South Africa first: State initiatives towards the creation of regional economic networks in the interwar period

Martin, Bill
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SANCTIONS! COUNTER-SANCTIONS! Behind the screaming headlines of local papers stands the stark reality of economic interdependence. On the one hand South Africa's dependent position vis-a-vis core areas is sharply etched, notwithstanding the state's bravado. On the other hand, and more pertinent for us here, lie the relationships that tie together economic activity from the Copperbelt to Cape Agulhas. In relation to the latter it is not, of course, simply the burgeoning weight of South African productive activity that underpins the struggle over the resources and wealth of southern Africa. For as is all too apparent to even the casual observer, highly unequal exchanges within production labour, capital, and transport networks pivot on the South African heartland of southern Africa. Even as South African capital and the South African state stand in a subordinate relationship to core areas of the world-economy, South African domination of southern Africa remains no less evident and no less powerful. ... This paper represents a modest attempt to redress this state of affairs. In the following pages an examination is made of what is claimed to have been a critical epoch in the emergence of southern Africa as a region of the capitalist world-economy, namely the interwar period. Clearly this period marked out the beginning of South Africa's industrial drive. Yet to construe this as the natural creation of a national economy misses both the driving forces that succeeded in effecting this transformation as well as its meaning for southern Africa as a whole. In this latter area our basic claim may be simply stated: it was during this phase of world-economic depression and rivalry in the interstate system that initiatives by the South African state succeeded in breaking the relationships that bound South Africa within the peripheral zone of the world-economy. Out of this process would emerge the basis for unequal exchange within southern Africa itself. Paradoxically this process entailed a lessening of ties with surrounding territories, a pattern to be reversed in the expansionary post-World War II years.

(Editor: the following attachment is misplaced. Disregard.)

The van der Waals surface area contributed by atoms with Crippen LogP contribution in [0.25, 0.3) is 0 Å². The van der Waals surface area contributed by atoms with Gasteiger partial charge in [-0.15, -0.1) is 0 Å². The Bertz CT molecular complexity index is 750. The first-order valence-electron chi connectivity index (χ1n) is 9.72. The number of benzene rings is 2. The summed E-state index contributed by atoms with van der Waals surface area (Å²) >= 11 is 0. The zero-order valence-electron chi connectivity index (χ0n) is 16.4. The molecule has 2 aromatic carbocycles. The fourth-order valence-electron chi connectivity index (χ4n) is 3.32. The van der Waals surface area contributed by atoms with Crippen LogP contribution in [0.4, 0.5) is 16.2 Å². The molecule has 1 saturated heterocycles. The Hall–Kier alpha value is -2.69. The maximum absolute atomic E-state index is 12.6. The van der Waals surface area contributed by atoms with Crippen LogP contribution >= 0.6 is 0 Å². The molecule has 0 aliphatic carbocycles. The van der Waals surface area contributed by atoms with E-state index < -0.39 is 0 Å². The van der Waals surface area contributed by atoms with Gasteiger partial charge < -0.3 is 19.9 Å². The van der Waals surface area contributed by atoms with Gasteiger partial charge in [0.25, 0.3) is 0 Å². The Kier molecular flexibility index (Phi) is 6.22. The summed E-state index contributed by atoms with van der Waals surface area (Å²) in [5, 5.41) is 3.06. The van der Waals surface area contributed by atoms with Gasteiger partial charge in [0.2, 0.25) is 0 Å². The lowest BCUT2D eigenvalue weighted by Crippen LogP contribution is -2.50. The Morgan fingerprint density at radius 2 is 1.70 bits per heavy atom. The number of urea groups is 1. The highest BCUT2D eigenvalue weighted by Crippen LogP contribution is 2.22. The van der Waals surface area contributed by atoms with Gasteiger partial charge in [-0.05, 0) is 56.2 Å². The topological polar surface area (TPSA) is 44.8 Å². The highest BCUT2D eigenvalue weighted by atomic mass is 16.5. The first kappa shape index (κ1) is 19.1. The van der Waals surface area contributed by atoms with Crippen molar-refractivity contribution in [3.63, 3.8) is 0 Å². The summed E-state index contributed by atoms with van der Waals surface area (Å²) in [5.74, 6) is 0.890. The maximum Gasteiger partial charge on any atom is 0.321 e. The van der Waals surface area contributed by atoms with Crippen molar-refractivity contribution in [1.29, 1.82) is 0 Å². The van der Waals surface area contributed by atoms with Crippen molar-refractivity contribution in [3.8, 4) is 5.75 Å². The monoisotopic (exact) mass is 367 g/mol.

African Studies Seminar series. Paper presented 13 October 1986
South Africa. Foreign economic relations